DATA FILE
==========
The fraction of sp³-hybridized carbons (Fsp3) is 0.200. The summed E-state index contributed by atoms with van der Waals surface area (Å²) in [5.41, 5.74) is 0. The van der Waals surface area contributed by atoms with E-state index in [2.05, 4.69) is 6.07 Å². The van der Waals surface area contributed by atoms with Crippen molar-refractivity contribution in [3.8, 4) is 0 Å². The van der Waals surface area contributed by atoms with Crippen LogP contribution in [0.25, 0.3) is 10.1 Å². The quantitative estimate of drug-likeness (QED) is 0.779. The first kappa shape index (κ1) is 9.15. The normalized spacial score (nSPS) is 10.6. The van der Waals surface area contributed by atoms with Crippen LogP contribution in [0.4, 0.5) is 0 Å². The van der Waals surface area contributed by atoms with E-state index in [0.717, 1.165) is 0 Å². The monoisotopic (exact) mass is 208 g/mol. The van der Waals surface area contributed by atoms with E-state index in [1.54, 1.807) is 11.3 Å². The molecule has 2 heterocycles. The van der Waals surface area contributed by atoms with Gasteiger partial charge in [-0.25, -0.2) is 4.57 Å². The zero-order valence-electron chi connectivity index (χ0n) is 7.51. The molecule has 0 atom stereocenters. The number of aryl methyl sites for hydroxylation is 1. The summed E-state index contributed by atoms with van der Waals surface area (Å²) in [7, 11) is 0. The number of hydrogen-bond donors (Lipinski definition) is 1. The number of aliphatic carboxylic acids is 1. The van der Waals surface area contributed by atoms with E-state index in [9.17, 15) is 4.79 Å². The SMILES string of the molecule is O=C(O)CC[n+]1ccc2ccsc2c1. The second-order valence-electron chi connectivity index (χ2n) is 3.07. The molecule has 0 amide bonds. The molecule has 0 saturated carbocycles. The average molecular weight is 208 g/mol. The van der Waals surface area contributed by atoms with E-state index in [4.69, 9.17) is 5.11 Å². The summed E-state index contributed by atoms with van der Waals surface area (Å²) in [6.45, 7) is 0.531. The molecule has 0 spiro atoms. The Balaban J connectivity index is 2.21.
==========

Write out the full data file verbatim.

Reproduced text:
The fraction of sp³-hybridized carbons (Fsp3) is 0.200. The summed E-state index contributed by atoms with van der Waals surface area (Å²) in [5.41, 5.74) is 0. The van der Waals surface area contributed by atoms with E-state index in [2.05, 4.69) is 6.07 Å². The van der Waals surface area contributed by atoms with Crippen molar-refractivity contribution in [3.8, 4) is 0 Å². The van der Waals surface area contributed by atoms with Crippen LogP contribution in [0.25, 0.3) is 10.1 Å². The quantitative estimate of drug-likeness (QED) is 0.779. The first kappa shape index (κ1) is 9.15. The normalized spacial score (nSPS) is 10.6. The van der Waals surface area contributed by atoms with Crippen LogP contribution in [0.4, 0.5) is 0 Å². The van der Waals surface area contributed by atoms with E-state index in [0.717, 1.165) is 0 Å². The monoisotopic (exact) mass is 208 g/mol. The van der Waals surface area contributed by atoms with E-state index in [1.54, 1.807) is 11.3 Å². The molecule has 2 heterocycles. The van der Waals surface area contributed by atoms with Gasteiger partial charge in [-0.25, -0.2) is 4.57 Å². The zero-order valence-electron chi connectivity index (χ0n) is 7.51. The molecule has 0 atom stereocenters. The number of aryl methyl sites for hydroxylation is 1. The summed E-state index contributed by atoms with van der Waals surface area (Å²) in [7, 11) is 0. The number of hydrogen-bond donors (Lipinski definition) is 1. The number of aliphatic carboxylic acids is 1. The van der Waals surface area contributed by atoms with E-state index in [9.17, 15) is 4.79 Å². The SMILES string of the molecule is O=C(O)CC[n+]1ccc2ccsc2c1. The second-order valence-electron chi connectivity index (χ2n) is 3.07. The molecule has 0 amide bonds. The molecule has 0 saturated carbocycles. The average molecular weight is 208 g/mol. The van der Waals surface area contributed by atoms with E-state index in [4.69, 9.17) is 5.11 Å². The summed E-state index contributed by atoms with van der Waals surface area (Å²) in [6.45, 7) is 0.531. The molecule has 0 spiro atoms. The Balaban J connectivity index is 2.21.